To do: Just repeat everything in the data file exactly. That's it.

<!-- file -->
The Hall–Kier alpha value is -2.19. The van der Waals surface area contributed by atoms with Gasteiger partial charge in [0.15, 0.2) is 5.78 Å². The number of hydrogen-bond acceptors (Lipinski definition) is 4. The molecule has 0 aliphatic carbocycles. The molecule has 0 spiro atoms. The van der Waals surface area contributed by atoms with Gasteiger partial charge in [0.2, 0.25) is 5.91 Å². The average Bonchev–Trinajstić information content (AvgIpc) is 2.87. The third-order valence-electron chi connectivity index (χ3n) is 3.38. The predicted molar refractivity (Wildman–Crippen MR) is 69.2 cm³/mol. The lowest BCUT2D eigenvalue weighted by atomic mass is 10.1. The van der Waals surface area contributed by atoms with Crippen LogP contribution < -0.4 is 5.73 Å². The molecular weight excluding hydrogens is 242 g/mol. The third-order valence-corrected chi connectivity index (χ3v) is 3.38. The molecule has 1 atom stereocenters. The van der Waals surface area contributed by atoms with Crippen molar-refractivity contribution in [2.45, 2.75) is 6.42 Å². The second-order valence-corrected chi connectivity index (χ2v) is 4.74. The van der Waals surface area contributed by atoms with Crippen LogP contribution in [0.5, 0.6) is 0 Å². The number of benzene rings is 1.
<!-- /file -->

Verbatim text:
The Hall–Kier alpha value is -2.19. The van der Waals surface area contributed by atoms with Gasteiger partial charge in [0.15, 0.2) is 5.78 Å². The number of hydrogen-bond acceptors (Lipinski definition) is 4. The molecule has 0 aliphatic carbocycles. The molecule has 0 spiro atoms. The van der Waals surface area contributed by atoms with Gasteiger partial charge in [0.2, 0.25) is 5.91 Å². The average Bonchev–Trinajstić information content (AvgIpc) is 2.87. The third-order valence-electron chi connectivity index (χ3n) is 3.38. The predicted molar refractivity (Wildman–Crippen MR) is 69.2 cm³/mol. The lowest BCUT2D eigenvalue weighted by atomic mass is 10.1. The van der Waals surface area contributed by atoms with Crippen LogP contribution < -0.4 is 5.73 Å². The molecular weight excluding hydrogens is 242 g/mol. The third-order valence-corrected chi connectivity index (χ3v) is 3.38. The molecule has 1 atom stereocenters. The van der Waals surface area contributed by atoms with Crippen molar-refractivity contribution in [2.45, 2.75) is 6.42 Å². The second-order valence-corrected chi connectivity index (χ2v) is 4.74. The van der Waals surface area contributed by atoms with Crippen LogP contribution in [0.5, 0.6) is 0 Å². The number of benzene rings is 1.